various linen fabrics
One thing about turning a significant zero birthday is an opportunity to reflect. This morning I thought about this blog, how and why I started it.
Long time readers will know it was begun in an abundance of hope that my life was finally returning to 'normal'. Not the normal it had been, but still - a new 'normal' that would allow me to return to health and weaving.
During the time I have been writing these posts, many things have happened - some good, some...not.
In other words - Life Happened.
So 12 years coming up. Twelve years where my health did a roller coaster of stress in various guises. But through it all, I wove. Most of the time.
There were times when I could not weave. There were times when my brain was fogged with fatigue. And pain.
I don't share this to evoke pity. Far from it. Just an acknowledgement that human beings go through stuff. And we manage. We find a new 'normal'. We make do. We try different things. We persist.
As a child I wanted to write but discovered pretty quickly that I was rubbish at fiction. And poetry. But I was a decent essayist.
In the end, that ability to string words together turned into magazine articles, class hand outs. Eventually a book. Just not the book I had ever dreamed that I would write. Then a series of monographs. The photo above is the cloth for A Good Yarn: Linen. I was very pleased with how those fabrics turned out. While I'm not a big fan of beige, once the fabric was wet finished, it positively gleamed. You can just sort of make out the lustre on the fold of the one on the far right. I hated to cut it up to put into the publication, frankly. But I did because that was what they were for.
Eventually I succumbed to the siren call of the 'pen' and wrote a second book. Again, I never imagined I would do any such thing. I was positively burnt out after Magic, vowing I would never again...
Well, you know the saying...never say never...
Now I am 'retired' - officially - from being a production weaver, making things to sell for my income. Doesn't mean I'm done with weaving. I have way too much yarn stash to stop now! So I continue to weave.
However, the world is going through enormous upheaval right now. Our 'normal' is in doubt. No one knows what life will look like once the pandemic is over. We don't even know when the pandemic will be over. If indeed it ever will end.
Climate change continues as well and people are so focused on the pandemic that gigantic elephant in the room continues to exist - ignored for the moment by all but the scientists and the young folk who continue to try to bring our attention to what is happening.. How that one-two punch of pandemic-climate change will affect our new 'normal' is unknown right now. The one thing that I do hope will change is that people will adopt wearing a mask.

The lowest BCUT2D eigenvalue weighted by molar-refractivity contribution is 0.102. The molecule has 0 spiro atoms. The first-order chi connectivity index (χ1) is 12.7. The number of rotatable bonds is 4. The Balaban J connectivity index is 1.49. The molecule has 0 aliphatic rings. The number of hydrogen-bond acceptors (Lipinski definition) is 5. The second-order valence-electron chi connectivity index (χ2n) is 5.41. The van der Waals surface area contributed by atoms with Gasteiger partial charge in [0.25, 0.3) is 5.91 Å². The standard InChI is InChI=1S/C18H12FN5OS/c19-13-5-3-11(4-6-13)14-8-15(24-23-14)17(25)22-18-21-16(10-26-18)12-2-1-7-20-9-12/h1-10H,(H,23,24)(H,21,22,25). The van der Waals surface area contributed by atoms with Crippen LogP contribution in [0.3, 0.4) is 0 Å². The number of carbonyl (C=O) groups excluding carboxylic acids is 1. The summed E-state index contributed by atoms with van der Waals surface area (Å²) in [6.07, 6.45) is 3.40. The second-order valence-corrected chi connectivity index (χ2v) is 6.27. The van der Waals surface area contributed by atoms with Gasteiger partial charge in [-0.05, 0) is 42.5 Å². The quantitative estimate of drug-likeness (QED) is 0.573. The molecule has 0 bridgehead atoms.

I am old enough that I have seen many changes through the years. It is kind of sobering to hang out with people in their 30s and realize that I actually lived through things they consider history. Funny - I don't feel ancient! Except when I talk to them about things that they have little knowledge about but were part of my lived experience.
In many ways I feel part of my role is to be a voice for that recent history. To let them know about things that they may have only read about - or didn't know at all.
This kind of history keeping is what elders in a community do. If the pandemic kills off a large percentage of the elders, that thread will be lost.
So it is with weaving knowledge. It is the elders in the community who help to keep the story of cloth alive. So I buy books as well as write them.
For my birthday yesterday I bought Stacy Harvey-Brown's book Beneath the Surface. In the 1980s I experimented with stitched double weave, pique and shrinkage differentials. But there wasn't a lot of money to be made from making those fabrics, so I put that thread (pun intended) aside.
stitched double weave with shrinkage differential between layers creating texture on the surface
Stacey recently updated her book and I decided to make it my birthday gift to myself.
When I retired from production weaving I felt that maybe now I could get back to the sorts of things that I had set aside in pursuit of an income. I'm hoping Stacey's look at this category of cloth will spark the interest I once had. Who knows where that plunge down the rabbit hole will lead.
In the meantime? Stay at home if you can. If you need to go out, wear a mask. Maintain physical distance from others as much as possible. Wash your hands.
Stay safe y'all!